God is good

“Now the Spirit expressly says that in latter times some will depart from the faith, giving heed to deceiving spirits and doctrines of demons, speaking lies in hypocrisy, having their conscience seared with a hot iron, forbidding to marry, and commanding to abstain from foods which God created to be received with thanksgiving by those who believe and know the truth. For every creature of God is good, and nothing is to be refused if it is received with thanksgiving; for it is sanctified by the word of God and prayer” (1 Timothy 4:1-5 NKJV).

As our party traveled by foot to a remote village in the middle hills of Nepal we came to a pool in a river where two men were washing something that I first took to be clothes or at least rags of some kind. As we got closer, however, I realized they were washing out the intestines of an animal that they had slaughtered. The intestines had come from a water buffalo. There was still a considerable pile of unwashed entrails, and to say that they looked “unappetizing” would be a tremendous understatement. Yet it has not been that long ago that “chitlins” (pigs’ intestines) were considered good eating in the southern U.S., and in some places, they remain so. It did not really surprise me that people in other places would have similar tastes and customs.

We often find ourselves put off, or even offended, by the food that someone else finds tasty. Many are unable to eat at the same table with someone whose steak is less cooked than they prefer. Others find certain foods, especially the meat of some animals, to be repulsive. Personal taste is one thing. To proclaim a category of food unclean or defiled is going much further, however.

Paul reminds us that all creatures were and are designed and made by God. And God is the creator of good, not evil. To condemn foods is in some instances at least tantamount to accusing God of making bad things. Or at least that seems to be Paul’s conclusion in 1Timothy 4. In former times in the U.S. children were often taught the simple mealtime prayer, “God is great, God is good, God we thank thee for our food.” If God is good, it follows that the food he created for us to eat is also good. Paul and the Holy Spirit agree.

The same idea is found in the vision which Peter received in Joppa (Acts 10:9-16). When Peter refused to “kill and eat” unclean animals after God had invited him to do so, he was told, “What God has cleansed you must not call common (i.e., unclean).” In that case, God was preparing the Jewish Apostle for the revelation that Gentiles were also acceptable to God through faith in the Gospel of Christ.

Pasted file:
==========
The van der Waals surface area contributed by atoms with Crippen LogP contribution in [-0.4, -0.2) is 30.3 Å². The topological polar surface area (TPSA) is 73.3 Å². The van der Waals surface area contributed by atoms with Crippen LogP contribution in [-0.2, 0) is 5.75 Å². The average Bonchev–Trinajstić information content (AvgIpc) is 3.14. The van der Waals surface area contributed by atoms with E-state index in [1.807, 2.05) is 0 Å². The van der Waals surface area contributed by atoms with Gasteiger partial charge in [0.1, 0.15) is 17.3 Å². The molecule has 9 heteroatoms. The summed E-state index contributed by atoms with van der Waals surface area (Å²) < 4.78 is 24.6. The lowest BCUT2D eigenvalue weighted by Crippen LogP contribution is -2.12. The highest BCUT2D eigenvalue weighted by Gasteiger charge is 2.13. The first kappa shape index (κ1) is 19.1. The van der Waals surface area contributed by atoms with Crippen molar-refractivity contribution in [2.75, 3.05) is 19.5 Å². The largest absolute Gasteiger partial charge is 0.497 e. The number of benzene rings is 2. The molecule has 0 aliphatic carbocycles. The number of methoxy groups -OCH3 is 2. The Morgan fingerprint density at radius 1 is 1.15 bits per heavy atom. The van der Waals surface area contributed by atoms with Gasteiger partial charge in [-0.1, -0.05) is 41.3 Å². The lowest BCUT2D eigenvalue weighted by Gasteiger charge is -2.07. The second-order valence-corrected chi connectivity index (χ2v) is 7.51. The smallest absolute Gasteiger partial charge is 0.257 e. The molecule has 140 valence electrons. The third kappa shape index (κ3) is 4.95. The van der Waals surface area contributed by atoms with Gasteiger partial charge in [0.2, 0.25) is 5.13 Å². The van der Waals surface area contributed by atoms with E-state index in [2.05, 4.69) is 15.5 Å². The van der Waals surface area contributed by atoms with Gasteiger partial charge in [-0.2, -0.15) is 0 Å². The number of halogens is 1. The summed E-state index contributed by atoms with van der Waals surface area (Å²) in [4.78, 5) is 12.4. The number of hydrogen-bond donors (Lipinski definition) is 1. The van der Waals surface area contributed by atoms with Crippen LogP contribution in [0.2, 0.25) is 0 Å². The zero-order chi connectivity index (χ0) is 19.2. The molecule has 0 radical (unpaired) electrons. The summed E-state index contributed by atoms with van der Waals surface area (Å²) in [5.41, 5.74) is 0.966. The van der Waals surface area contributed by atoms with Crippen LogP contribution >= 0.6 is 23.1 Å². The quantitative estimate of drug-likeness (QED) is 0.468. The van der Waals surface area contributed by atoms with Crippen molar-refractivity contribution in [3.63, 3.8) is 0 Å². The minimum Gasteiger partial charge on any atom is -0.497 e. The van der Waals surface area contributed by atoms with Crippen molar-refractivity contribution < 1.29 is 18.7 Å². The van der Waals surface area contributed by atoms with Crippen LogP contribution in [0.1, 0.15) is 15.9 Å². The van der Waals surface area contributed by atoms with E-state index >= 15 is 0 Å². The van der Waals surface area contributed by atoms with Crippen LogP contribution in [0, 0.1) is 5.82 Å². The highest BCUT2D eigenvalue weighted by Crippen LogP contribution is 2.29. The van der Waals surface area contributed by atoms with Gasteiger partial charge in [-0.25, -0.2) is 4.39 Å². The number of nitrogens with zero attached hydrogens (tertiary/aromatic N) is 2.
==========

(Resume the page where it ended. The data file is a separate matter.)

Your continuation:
But whether we are speaking of races of people or of animals the principle is the same: God is good, and what God has made is good. It may be contaminated or perverted but in its initial form, God intended it for and made it to be good.

Paul’s warning in the initial text I have quoted is not intended to force us to eat anything and everything which we may be offered. It is rather to prevent one person from imposing his own preferences or tastes upon others. In another text, Paul discusses those who believe they may eat all things and those who eat only vegetables. He then ordains, “Let not him who eats despise him who does not eat, and let not him who does not eat judge him who eats” (Romans 14:2-3). We have the freedom to eat or to fast, to be vegetarians or meat eaters. We do not have the freedom to bind our decision upon other Christians.

While the principle of freedom is Paul’s emphasis here, I believe it is also appropriate and important to note the other principle which these texts support – that of God’s inherent benevolence. He is good, he does good, and he wishes good for his people. We can trust God and depend upon him because in all things he is moved by love for us and by his desire to help us.

It is also important to note our appropriate response: to receive God’s blessings with thanksgiving. Let us be thankful for all of God’s gifts, for he indeed has given us “all things that pertain to life and godliness” (2 Peter 1:3).

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